House of Blues Sold to Live Nation
The concert industry contracted further Wednesday when the country’s largest promoter, Live Nation Inc., agreed to pay $350 million to acquire its closest competitor, House of Blues Entertainment Inc.
The deal would add House of Blues’ eight amphitheaters and 10 clubs -- including the famed location on Sunset Boulevard -- to the 153 venues managed by Live Nation, which spun off in December from radio giant Clear Channel Communications Inc.
Live Nation would also gain exclusive booking rights to about five additional venues. Both companies are based in Los Angeles.
The acquisition, expected to close by year’s end, would effectively reduce the once-crowded live-music industry to two significant competitors: Live Nation, which sold almost 30 million concert tickets in 2005, and another Los Angeles company, AEG Live, which sold slightly more than 6 million tickets last year. In 2005, the privately held House of Blues sold about 7 million tickets, according to trade magazine Pollstar.
“This gives Live Nation the missing pieces to form an amphitheater network that is genuinely nationwide,” said Gary Bongiovanni, Pollstar’s editor in chief. “It will also allow artists to work with one promoter to set up a national tour.”
Some industry insiders see Live Nation’s purchase as evidence of the company’s ambitions to extend beyond concert promotion and to take full control of ticket sales, bypassing intermediaries such as Ticketmaster.
“This deal gives Live Nation the mass heft it needs to challenge Ticketmaster, T-shirt merchandisers, all sorts of ancillary businesses,” said Jim Guerinot, an artist manager whose clients include Gwen Stefani and Nine Inch Nails. “By becoming this big, Live Nation can become a company that participates in every part of the live music economy.”
But competitors believe that such power could be bad for the industry.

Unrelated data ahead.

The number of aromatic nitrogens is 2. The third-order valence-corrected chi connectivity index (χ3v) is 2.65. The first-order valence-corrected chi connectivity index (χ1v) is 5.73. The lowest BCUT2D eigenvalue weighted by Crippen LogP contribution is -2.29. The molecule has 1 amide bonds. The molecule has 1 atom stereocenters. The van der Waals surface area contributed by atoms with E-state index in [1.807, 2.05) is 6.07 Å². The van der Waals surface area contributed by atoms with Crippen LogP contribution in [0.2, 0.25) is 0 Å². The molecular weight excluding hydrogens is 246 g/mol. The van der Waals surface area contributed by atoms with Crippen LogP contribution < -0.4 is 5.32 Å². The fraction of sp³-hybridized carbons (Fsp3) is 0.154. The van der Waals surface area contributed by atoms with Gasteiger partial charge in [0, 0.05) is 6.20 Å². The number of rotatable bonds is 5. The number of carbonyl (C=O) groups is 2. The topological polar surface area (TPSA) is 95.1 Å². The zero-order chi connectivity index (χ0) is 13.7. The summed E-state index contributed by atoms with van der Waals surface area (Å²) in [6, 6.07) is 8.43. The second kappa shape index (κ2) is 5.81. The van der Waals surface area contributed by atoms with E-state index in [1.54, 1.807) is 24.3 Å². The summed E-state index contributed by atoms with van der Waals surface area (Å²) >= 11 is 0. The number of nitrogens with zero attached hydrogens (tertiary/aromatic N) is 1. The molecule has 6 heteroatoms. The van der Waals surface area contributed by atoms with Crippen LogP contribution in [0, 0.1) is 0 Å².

“Live Nation will force artists into exclusive deals that will steal musicians’ abilities to direct their own careers,” said Randy Phillips, chief executive of AEG Live. “This marks the end of all of the small, independent promoters who have been the entrepreneurs of this industry.”
Guerinot and other managers disagree. “There will always be plenty of independent clubs for bands to play,” he said. “This doesn’t give promoters any more power over us.”
The concert business, once dominated by promoters with unorthodox business practices, has suffered lately from declining attendance and increasing ticket prices. Those shifts began in the 1990s, when publicly traded companies began buying concert venues and promoters began focusing on big-name acts more likely to sell out stadiums.
House of Blues, founded in 1992 by a group that included actor Dan Aykroyd, attempted to straddle the changing concert business by signing superstar acts to perform in 20,000-seat amphitheaters and less-established musicians to appear at 1,000-seat clubs.
The strategy had mixed results. The company tried to sell its concert division in 2004 but pulled it from the market when bids came in below the $120 million that management had sought. Still, House of Blues expanded in recent years, announcing plans to open clubs in Dallas, Houston and Seattle.
Shares of Live Nation fell 10 cents Wednesday to $20.87.
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Three companies dominate the world of concert promotions.
Number of concert tickets sold worldwide in 2005
(in millions of tickets)
Live Nation*: 29.6
House of Blues: 6.9
Anschutz Entertainment Group: 6.3
*Formerly Clear Channel Entertainment
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